Career Management

Whether you enjoy or dislike your job, are planning a long or a short break from work, this could be the ideal time to reflect and ponder over what you might like to do next.  Use this time out to your advantage.

As a Career Coach I work with a lot of mums. Some have been out of work a long time, while others are currently on maternity leave and ready to do something different. My advice to all of them is to take this opportunity and make the most of the unique opportunity you have.

Allow yourself the time and space to think about what it is that you actually want to do. Work out what you enjoy, what matters and what provides you with satisfaction in the workplace. Once this has been done start heading in that direction, whether it is a job tweak, enrolling in a course, work experience, volunteering, researching or connecting. But how do you start?

1. Define your goals

The first step is to identify your main career goals. What do you really want out of your working life? Think through your short, medium and long-term.

2. Review your career to date

One of the best places to find clues is to really analyse and look at what you have done in the past. Look at all of the positions you have ever held and work out what you enjoyed, were energised by or you disliked.

3. Work out your purpose

Our purpose is a high-level reason or meaning for why we exist. This takes some soul searching but think through what your intended work role is and purpose of existence. An example being helping and inspiring others to be the best they can be.

4. Work out your values

A value is something that is important to you or something you really believe in. They are individual to you and can usually be expressed by single abstract words. What do you value in life? Family? Ambition? Recognition? Once you have your top 5 or 6 you can adapt your work and life accordingly.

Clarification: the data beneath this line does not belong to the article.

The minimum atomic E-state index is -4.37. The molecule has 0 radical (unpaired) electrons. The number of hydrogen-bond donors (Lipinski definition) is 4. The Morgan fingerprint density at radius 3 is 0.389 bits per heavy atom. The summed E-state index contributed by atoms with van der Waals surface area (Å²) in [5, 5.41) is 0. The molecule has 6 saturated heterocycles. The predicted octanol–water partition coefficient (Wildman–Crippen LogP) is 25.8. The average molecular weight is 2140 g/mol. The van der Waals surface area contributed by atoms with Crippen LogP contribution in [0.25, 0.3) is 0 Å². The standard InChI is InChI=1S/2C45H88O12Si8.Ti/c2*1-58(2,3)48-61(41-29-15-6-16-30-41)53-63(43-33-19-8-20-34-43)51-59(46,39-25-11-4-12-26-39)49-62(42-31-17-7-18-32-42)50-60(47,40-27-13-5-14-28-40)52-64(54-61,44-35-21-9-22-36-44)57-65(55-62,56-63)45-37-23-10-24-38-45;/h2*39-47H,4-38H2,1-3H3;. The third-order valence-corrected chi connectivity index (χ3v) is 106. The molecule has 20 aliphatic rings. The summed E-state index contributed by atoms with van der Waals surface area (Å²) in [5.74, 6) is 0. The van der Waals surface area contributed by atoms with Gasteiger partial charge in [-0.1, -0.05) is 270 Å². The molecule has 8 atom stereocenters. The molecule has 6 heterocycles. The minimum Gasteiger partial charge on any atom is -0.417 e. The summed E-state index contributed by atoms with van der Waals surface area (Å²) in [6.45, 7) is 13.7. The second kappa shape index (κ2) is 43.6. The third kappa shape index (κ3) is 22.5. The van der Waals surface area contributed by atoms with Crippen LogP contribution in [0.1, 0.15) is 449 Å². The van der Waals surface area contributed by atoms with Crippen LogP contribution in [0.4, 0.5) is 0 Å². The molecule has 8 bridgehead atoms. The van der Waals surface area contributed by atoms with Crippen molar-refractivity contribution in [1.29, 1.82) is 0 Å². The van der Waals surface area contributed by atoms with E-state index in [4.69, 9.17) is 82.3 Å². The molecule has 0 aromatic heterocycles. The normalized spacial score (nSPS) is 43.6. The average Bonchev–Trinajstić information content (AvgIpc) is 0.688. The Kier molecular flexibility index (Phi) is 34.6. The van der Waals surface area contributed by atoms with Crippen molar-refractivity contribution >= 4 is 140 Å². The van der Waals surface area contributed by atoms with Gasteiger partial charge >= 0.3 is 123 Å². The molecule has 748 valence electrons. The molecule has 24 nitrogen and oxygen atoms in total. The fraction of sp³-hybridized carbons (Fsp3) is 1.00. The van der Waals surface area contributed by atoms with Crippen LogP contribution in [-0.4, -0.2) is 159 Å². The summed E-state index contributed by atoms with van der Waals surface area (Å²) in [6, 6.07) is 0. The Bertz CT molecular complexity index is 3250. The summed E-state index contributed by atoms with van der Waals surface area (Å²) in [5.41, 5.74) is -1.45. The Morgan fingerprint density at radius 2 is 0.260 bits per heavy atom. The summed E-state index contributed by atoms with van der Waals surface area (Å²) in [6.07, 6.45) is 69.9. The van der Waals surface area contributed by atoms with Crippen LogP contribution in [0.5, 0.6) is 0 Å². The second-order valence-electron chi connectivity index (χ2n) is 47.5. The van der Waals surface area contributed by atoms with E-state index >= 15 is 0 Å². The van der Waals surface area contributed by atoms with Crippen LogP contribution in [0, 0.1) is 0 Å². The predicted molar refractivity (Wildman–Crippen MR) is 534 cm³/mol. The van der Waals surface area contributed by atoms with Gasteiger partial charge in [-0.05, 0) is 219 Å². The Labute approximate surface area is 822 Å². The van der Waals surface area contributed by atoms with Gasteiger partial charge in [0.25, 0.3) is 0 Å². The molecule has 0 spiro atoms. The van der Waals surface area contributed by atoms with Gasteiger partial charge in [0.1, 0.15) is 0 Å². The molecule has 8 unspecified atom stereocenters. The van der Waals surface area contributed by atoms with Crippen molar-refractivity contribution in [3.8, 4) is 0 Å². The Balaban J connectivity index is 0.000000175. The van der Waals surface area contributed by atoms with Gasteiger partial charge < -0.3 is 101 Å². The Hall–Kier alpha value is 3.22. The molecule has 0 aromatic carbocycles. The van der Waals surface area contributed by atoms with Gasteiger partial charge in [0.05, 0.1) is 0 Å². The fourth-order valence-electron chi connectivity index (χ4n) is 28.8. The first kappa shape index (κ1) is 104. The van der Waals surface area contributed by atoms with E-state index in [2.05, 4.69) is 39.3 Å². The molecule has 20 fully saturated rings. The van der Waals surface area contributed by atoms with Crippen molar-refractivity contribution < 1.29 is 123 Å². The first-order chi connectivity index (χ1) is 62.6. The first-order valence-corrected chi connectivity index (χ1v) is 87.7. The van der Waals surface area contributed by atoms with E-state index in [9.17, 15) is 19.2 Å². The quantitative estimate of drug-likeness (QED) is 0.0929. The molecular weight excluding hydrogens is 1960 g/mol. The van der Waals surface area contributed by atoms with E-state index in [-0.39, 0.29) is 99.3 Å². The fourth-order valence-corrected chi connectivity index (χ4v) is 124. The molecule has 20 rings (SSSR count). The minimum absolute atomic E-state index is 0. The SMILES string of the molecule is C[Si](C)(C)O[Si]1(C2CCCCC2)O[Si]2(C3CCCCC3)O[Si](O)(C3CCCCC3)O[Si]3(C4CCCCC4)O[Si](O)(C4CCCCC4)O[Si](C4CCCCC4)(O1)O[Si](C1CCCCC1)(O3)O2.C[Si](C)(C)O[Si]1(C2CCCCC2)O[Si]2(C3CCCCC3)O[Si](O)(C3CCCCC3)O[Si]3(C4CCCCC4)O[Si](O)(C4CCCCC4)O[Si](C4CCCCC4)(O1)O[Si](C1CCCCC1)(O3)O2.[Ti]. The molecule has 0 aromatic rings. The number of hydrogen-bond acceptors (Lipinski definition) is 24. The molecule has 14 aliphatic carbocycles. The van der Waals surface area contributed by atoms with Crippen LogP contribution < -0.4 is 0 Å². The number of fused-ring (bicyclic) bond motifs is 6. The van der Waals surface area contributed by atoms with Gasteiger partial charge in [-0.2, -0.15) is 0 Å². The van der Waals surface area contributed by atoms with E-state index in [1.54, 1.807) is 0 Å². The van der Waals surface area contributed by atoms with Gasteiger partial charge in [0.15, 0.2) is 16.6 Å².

5. Strengths

Take time out to think through your USP’s those strengths that are unique and individual to you. Once you have done that highlight the ones that you enjoy as those will provide the most satisfaction.

6. Think through your interests and passions

It may be that a hobby should stay a hobby once properly researched but these should be taken into account. Armed with the above information start designing your ideal job spec and what it would look like, take into account what you should also avoid.  Once you have self-knowledge you will be able to move forward with open eyes. Freedom must involve self awareness. Career satisfaction is in your control.

Some further tips for mums on a career break:

  1. Take time to properly analyse your talents, skills, motivators and strengths. We are often blind to our some of our strengths thinking that everyone does what we do well. To overcome this I suggest asking six people who know you well to identify what yours are.
  2. Think about what YOU want not what others might expect of you or want you to do or what you think you should be doing.
  3. Don’t underestimate yourself.
  4. Educate yourself. Might this be a good time to do some research, volunteering, or to embark on a course?
  5. Speak to people.  Start talking to people who do what you would like to. Use your network. Often people who enjoy what they do are very happy and honoured to be asked.
  6. Research. Once you have an idea of the area, start researching, all sorts of avenues and information will come out of it.
  7. Spend time on this. Some people spend more time researching and choosing a washing machine than they do focussing on themselves and what they are suited to work wise.
  8. Focus on you for a change. We all know that Mum is usually the last one to focus on her needs.
  9. Be realistic. Think through your current commitments and what is compatible to your lifestyle.
  10. Get out there. Nobody can do this work for you and it will not come to you, you need to make it happen.  As  Milton Berle said ‘If opportunity doesn’t knock build a door’.

About the author: Charlotte Billington is a career coach who helps individuals at a crossroads. She has recently written a practical exercise book What to do Next? (available on Amazon) that can assist and guide you through the process.


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